The Irish Peace Process: Adams receives polite welcome to mainstream: David McKittrick reports on the political absorption of the republicans' unloved leader

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The Independent Online
Every ambassadorial limousine in the Irish Republic scrunched to a halt on the gravel of Dublin Castle yesterday, as dozens of their Excellencies came to watch the absorption of Gerry Adams into the political mainstream.

Every limousine, that is, except one. The missing diplomat was David Blatherwick, British ambassador to the Irish Republic, whose absence caused waves of disapproval in Dublin.

The occasion was, therefore, both a genuinely historic moment and a pointer to the fact that this is going to be a long and difficult process.

Gerry Adams got to sit, for the first time in his life, with representatives of all the major southern political parties. It was a formal welcome into the mainstream, but it was noticeably not a warm one.

Nobody denounced Mr Adams and his colleagues, but the themes which concerned most of the other parties are not those which he would want to see high on the agenda. They harped on the question of the guns which are still under IRA control; the republican punishment beatings, which must stop; and, politically, they dwelt on the issue of Unionist consent - key political buzzwords in the Republic.

None of this augurs very well for republican hopes of forging a pan-nationalist front. Most of those at the table, in fact, dislike the republicans at least as much as the northern Unionists do.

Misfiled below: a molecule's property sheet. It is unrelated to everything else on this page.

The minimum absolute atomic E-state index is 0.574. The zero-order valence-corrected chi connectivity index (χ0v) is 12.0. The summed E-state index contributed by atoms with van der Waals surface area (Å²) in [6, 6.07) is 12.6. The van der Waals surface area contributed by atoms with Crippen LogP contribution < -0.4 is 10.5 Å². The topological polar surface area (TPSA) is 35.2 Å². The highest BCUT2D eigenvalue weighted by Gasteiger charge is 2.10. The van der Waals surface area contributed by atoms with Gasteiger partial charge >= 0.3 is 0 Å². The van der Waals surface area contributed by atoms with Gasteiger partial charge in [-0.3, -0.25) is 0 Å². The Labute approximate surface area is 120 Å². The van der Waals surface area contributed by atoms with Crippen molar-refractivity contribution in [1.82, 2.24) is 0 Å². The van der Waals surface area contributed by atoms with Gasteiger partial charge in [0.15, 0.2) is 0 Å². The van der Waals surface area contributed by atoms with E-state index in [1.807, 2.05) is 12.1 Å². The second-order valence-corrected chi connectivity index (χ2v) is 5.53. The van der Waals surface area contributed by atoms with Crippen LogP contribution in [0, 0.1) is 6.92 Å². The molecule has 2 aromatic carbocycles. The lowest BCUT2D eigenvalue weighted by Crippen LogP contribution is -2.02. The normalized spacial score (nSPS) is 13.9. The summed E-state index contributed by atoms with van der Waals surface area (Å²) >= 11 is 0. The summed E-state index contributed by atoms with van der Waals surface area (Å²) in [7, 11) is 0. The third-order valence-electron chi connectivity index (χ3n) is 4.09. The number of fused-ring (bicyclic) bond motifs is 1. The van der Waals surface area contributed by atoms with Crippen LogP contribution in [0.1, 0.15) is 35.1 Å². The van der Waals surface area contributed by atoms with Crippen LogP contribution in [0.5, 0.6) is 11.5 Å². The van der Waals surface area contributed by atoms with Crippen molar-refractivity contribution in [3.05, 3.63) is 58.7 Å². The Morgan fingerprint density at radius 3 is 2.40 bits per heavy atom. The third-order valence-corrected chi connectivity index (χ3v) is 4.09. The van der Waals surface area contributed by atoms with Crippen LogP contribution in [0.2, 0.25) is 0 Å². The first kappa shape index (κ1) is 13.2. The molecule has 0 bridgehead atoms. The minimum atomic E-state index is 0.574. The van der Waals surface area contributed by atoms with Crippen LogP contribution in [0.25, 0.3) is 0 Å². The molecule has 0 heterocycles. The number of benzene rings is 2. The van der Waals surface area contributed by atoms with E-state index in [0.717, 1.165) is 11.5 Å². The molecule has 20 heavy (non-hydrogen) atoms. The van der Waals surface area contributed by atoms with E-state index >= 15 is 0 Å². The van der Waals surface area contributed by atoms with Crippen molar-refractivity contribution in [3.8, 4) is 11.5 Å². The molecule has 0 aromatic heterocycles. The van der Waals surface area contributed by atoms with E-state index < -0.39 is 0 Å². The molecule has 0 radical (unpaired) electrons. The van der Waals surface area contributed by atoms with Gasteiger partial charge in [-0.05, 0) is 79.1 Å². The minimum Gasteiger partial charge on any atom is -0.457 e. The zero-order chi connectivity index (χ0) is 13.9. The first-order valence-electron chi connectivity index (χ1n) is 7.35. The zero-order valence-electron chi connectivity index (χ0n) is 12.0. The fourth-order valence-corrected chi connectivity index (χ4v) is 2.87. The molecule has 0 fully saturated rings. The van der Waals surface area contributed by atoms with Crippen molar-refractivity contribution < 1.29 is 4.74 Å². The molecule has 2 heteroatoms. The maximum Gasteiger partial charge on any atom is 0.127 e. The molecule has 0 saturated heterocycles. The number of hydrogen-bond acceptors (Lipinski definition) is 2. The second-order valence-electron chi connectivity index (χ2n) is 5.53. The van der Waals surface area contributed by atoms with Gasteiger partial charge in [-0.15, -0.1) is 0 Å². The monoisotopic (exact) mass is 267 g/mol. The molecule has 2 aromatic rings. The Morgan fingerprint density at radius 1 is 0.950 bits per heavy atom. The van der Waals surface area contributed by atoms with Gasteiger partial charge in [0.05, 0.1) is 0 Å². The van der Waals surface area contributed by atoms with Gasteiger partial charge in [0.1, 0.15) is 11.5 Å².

None the less, Mr Adams was given a polite reception. Much warmer welcomes, by contrast, were given to the Alliance Party, which has some Protestant support in the North, and to Gordon Wilson, the Enniskillen businessman whose daughter Marie died in an IRA bomb attack at a Remembrance ceremony in 1987.

This is where the South's main sympathies lie - with the victims of the violence, who were movingly remembered by several speakers. But there was a job to be done, in bringing Sinn Fein in from the cold; and it was done, before all those ambassadors, with due dignity and ceremonial if not with warmth.

The absence of the British ambassador has caused some annoyance in Dublin, and helped to stoke an apprehension that London is not going to move as far or as fast in the peace process as the Irish government would like.

Apart from that, it was a day for poetry: speaker after speaker reached for the dictionary of quotations and produced lines from Yeats, O'Casey, Thomas Davis and Bobby Sands.

The favourite poet of all was Seamus Heaney, with Dick Spring, the deputy premier and foreign affairs minister, appropriating the line which best describes the moment: 'Hope for a great sea-change on the far side of revenge.'

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